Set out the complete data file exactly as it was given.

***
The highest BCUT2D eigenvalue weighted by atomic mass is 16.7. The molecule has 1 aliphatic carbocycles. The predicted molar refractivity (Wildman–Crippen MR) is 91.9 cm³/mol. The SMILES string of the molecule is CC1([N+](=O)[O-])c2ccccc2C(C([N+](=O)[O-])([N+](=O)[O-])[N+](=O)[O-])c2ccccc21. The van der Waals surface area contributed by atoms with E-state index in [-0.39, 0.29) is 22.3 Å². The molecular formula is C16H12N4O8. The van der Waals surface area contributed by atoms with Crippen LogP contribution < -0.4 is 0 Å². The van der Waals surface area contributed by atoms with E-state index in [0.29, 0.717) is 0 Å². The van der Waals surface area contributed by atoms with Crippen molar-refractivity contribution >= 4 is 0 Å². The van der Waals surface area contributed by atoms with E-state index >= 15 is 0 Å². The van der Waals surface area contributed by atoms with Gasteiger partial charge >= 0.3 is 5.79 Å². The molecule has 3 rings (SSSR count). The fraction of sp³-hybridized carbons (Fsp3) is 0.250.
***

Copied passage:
The highest BCUT2D eigenvalue weighted by atomic mass is 16.7. The molecule has 1 aliphatic carbocycles. The predicted molar refractivity (Wildman–Crippen MR) is 91.9 cm³/mol. The SMILES string of the molecule is CC1([N+](=O)[O-])c2ccccc2C(C([N+](=O)[O-])([N+](=O)[O-])[N+](=O)[O-])c2ccccc21. The van der Waals surface area contributed by atoms with E-state index in [-0.39, 0.29) is 22.3 Å². The molecular formula is C16H12N4O8. The van der Waals surface area contributed by atoms with Crippen LogP contribution < -0.4 is 0 Å². The van der Waals surface area contributed by atoms with E-state index in [0.29, 0.717) is 0 Å². The van der Waals surface area contributed by atoms with Crippen molar-refractivity contribution >= 4 is 0 Å². The van der Waals surface area contributed by atoms with E-state index >= 15 is 0 Å². The van der Waals surface area contributed by atoms with Gasteiger partial charge >= 0.3 is 5.79 Å². The molecule has 3 rings (SSSR count). The fraction of sp³-hybridized carbons (Fsp3) is 0.250.